Pass Completions: Third
    Pass Attempts: Third
    Passing Yards: Fourth
    Passing Touchdowns: Sixth
    Interceptions: Third fewest
    Completion Percentage: Fifth

    Clearly, Bledsoe's passing ability stacks up with the six ringless Hall of Famers, but the generational gap was a bit blurry, though not by enough to make the relativity trivial. Yet, if Bledsoe isn't inducted within the next decade (if at all), his numbers will trail off from a historical perspective due to the high-flying nature of today's game.

    There's no cut-and-dry answer in regard to Bledsoe's Pro Football Hall of Fame credentials, but he's got enough to be on the bubble, at worst. When his numbers are stacked up against the best who have ever played, Bledsoe surely looks like a player who deserves enshrinement.

    Some Hall of Famers transcend the sport with their popularity off the field or an achievement that helped the NFL reach new levels of success. Bledsoe was good enough to help keep the Patriots in New England, entice Bill Parcells to embark on a new journey and push the Pats toward their Super Bowl era.

    Does any of that matter outside of New England? Yes, to an extent, but probably not a ton. However, as a former No. 1 draft pick, Bledsoe's greatness was credible from the start, and his marketability transitioned from college to the pros.

    Bledsoe had his flaws, but there are only a very select few quarterbacks on the aforementioned list who were nearly perfect players. Dig deeply enough, and the flaws will bleed out.

    Bledsoe will be inducted Saturday in the Patriots Hall of Fame. At some point later on, he deserves to get the call from Canton, too. He could throw it with the best of them, and his numbers prove it.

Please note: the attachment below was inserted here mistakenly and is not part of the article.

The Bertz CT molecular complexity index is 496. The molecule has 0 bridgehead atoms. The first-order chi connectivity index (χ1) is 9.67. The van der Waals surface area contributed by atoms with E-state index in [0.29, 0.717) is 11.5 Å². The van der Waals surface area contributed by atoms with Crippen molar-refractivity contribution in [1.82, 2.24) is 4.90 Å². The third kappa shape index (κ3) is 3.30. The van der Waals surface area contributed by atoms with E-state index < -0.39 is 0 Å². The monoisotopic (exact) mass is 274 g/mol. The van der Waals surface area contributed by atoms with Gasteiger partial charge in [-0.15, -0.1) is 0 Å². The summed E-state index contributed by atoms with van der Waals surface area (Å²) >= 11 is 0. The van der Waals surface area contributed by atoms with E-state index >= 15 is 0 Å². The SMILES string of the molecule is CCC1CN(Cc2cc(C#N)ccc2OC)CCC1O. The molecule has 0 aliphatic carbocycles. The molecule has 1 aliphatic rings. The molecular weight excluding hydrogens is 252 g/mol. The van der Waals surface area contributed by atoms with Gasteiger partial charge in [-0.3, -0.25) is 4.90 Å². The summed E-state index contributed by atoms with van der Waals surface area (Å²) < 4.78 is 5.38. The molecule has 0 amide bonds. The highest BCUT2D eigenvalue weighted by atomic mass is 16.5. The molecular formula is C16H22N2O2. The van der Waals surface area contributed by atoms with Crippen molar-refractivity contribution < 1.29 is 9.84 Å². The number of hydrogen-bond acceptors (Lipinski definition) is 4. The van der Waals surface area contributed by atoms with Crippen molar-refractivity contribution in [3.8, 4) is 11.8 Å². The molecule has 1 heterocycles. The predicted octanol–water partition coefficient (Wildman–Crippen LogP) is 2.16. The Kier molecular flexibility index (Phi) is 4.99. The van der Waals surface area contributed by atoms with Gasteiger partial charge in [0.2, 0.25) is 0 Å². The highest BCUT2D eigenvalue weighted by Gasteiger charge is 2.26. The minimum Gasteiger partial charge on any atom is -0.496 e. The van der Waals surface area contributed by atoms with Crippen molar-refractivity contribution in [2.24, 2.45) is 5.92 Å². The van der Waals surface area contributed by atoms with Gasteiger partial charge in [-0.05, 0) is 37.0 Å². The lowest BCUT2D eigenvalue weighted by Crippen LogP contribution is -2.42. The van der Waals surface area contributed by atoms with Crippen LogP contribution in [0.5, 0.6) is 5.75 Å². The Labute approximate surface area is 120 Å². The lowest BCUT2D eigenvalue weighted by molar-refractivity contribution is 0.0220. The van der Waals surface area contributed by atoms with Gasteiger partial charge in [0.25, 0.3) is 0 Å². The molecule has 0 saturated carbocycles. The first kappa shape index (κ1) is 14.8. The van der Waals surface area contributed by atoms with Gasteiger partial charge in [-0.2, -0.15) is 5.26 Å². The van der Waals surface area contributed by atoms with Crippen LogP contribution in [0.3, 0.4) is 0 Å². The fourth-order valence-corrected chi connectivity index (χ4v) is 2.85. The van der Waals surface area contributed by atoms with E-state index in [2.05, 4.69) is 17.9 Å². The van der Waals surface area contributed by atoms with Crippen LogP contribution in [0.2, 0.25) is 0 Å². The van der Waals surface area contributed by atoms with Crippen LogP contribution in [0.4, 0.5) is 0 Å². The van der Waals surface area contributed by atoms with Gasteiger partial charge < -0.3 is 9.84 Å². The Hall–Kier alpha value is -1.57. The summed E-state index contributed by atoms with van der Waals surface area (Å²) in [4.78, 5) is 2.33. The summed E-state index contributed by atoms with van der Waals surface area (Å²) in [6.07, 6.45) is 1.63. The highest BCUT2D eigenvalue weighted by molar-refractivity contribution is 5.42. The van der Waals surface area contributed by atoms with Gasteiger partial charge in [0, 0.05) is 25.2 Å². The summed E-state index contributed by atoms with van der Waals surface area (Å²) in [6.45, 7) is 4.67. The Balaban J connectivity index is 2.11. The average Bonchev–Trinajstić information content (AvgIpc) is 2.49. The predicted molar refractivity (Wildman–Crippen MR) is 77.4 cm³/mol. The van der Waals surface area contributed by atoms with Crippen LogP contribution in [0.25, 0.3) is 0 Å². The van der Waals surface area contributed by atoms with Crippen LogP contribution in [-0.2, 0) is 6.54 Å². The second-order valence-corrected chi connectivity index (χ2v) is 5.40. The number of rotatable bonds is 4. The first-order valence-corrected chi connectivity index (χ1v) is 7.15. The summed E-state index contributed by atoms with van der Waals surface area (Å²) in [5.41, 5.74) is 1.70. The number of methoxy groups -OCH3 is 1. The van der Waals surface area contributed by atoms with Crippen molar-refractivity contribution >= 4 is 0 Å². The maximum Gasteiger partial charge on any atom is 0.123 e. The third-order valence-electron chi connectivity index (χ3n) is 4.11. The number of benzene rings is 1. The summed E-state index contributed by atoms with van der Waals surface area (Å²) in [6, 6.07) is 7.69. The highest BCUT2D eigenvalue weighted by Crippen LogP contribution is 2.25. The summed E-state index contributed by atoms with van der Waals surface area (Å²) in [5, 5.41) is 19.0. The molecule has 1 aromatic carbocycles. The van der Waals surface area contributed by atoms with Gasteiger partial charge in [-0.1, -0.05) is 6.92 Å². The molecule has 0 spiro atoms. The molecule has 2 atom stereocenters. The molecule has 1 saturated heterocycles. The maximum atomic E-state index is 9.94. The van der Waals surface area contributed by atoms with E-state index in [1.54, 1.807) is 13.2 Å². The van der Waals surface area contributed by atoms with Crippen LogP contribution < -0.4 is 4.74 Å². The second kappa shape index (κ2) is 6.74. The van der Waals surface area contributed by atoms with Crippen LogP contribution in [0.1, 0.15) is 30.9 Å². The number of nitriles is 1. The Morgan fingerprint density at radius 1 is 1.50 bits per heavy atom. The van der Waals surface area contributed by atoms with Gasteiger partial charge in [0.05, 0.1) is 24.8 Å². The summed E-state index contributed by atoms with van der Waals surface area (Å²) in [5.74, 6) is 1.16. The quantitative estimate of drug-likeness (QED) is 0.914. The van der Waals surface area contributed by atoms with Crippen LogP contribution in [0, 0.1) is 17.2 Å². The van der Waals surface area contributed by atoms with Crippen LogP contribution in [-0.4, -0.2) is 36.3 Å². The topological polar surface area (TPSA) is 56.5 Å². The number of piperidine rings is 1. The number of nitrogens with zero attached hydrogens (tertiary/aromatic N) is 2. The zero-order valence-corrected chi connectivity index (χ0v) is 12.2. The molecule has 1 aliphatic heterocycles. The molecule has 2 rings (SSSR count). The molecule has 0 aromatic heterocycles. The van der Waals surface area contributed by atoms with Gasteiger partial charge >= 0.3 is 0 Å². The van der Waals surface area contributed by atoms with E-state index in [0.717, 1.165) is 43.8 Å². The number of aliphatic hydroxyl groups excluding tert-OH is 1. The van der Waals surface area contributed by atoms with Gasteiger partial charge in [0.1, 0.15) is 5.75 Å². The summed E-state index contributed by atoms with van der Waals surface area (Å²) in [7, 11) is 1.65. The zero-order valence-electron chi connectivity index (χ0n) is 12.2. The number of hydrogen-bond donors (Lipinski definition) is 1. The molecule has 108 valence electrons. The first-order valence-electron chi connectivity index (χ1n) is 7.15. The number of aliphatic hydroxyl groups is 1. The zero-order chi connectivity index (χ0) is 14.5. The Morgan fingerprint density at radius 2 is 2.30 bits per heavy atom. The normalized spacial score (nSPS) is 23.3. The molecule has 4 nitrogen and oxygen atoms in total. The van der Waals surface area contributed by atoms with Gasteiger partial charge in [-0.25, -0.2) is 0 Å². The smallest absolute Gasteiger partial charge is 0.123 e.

Jeff Howe - NESN

    My apologies for the length of this article but I felt like it was a good enough read to post the entire thing. After reading this, it begs the question... Does Bledsoe deserve the HOF based on his career stats? Does his Superbowl loss keep him out? Let's hear what you guys think.


    PSD Patriots Forum Hall Of Fame Class Of 2010

  2. #2
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    Yes.

  3. #3
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    no
    30 Team Stadium Checklist: 10 to go

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  4. #4
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    No. Good player, but not a HOF player.
    Quote Originally Posted by Muhammad Ali
    “People do say I'm cocky, some say I need a good whuppin', some say I talk too much. But anything I say I'm willing to back up.”

  5. #5
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    sorry if this sounds awful, it wasn't meant to be, but the best thing bledsoe did in his career in new england was get hurt so that tom brady could come in

  6. #6
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    He was terrible.

  7. #7
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    Quote Originally Posted by Federal Reserve View Post
    He was terrible.
    So is Sanchez

    But on topic, he was really good, but didn't accomplish anything HoF worthy. Yards and touchdowns are great but he really never won anything, and was never the BEST
    Last edited by j11430; 09-15-2011 at 04:06 PM.

  8. #8
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    No, it doesn't seem right to put him in. He was a good player, but never outstanding.

  9. #9
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    Ken Anderson.

  10. #10
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    I met Drew and his father twice. I watched every game he ever played, or listened to it on the radio if I was on the road.

    He saved the Pats in New England. The fan interest that is still riding high w/ Brady started with Bledsoe.

    All of that considered. No.


    6/27/09: “We expect [Rondo] to play by the rules and be a leader as a point guard. We need him to be more of a leader,” Ainge said. “There were just a couple situations where he was late this year, I don’t know if he was sitting in his car, but showed up late and the rest of the team was there. We have team rules and you have to be on time. He was fined for being late, he said he was stuck in traffic, and it’s just unacceptable.”

    Some jerks never learn.....

  11. #11
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    No. Hell no.